Work-Life Balance While Working from Home

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Work-Life Balance While Working from Home

It seems like the past eight months have redefined “work-life balance.”

Remember those days when we worried about how much time we spent at the office? It feels like a million years ago. Up until March, a mere 3.6 percent of employed adults worked 20 or more hours per week at home. Since COVID-19, however, more than half of all American workers have transitioned to working remotely.

Fortunately, for the most part, the experiment has been a resounding success. Surveys indicate that more than three-quarters of employees want to continue working from home to some extent when the pandemic subsides, and 65 percent say they have actually been more productive not being in the office.

At first glance, the new work-from-home culture seemingly has solved one of the biggest problems cited by American workers: spending too much time at the office, away from family. Yet this has also introduced countless new problems, especially with millions of children still unable to attend in-person classes at school. What we used to call work life balance is now something like work–childcare–life balance. Prior to the pandemic, working from home was a very intentional exercise. You could prepare for it by setting up a quiet home office with limited distractions and child care scheduled well in advance. But now we’re conducting Zoom meetings from crowded living rooms, bedrooms, garages—or wherever the Wi-Fi signal is strongest.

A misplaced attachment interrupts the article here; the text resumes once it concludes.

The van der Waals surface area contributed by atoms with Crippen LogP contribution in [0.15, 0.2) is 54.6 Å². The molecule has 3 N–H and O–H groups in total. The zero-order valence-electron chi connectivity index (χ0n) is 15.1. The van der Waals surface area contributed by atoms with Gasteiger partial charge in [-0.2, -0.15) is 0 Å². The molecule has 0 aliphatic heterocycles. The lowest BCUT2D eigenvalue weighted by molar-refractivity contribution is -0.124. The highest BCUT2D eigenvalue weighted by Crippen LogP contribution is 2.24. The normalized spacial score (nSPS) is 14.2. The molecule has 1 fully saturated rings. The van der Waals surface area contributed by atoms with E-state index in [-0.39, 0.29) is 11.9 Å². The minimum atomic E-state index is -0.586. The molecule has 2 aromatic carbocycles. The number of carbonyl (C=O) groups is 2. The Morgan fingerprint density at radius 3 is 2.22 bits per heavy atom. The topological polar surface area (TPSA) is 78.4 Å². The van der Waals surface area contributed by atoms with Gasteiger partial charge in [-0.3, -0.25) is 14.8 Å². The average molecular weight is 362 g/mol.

All of this means that while working from home might seem to be more relaxing, it can also be every bit as stressful as schlepping to the office—if not more so. Indeed, one recent survey of 7,000 professionals found that 73% of workers feel burned out, compared to 61% before the pandemic, with a large portion blaming a lack of separation between work and life. The good news is that we’re all in this together, and slowly but surely we’re adapting to the new normal. Here are some tips to help maintain that precious work-life balance when traditional barriers have all but crumbled.

Top 5 Tips To Maintain Work-Life Balance 

  • Create a Schedule and Set Boundaries

You wake up in the morning, reach for your phone, and respond to your first email of the day. You pour a cup of coffee while responding to your boss’s slack. You organize a Zoom conference while making breakfast for the family. You speak on the phone with a client while supervising the kids’ virtual learning. At what point does the work day actually begin? When does it end?

One of the biggest problems with working remotely is the blurred boundary between home life and work life. This wasn’t a problem previously since you arrived at the office in the morning and left in the afternoon. This created physical and psychological boundaries for work time. These days, however, creating such distinctions takes a bit more effort. You must establish a schedule for when and where you work. Try to contain all of your work hours to your dedicated home office, whatever form it takes. Create a special routine for “logging off” from your day, so you aren’t tempted to check work emails when you are with the kids or making dinner. Establishing these firm boundaries can also make it easier for your coworkers to know when (and when not) to get in touch with you.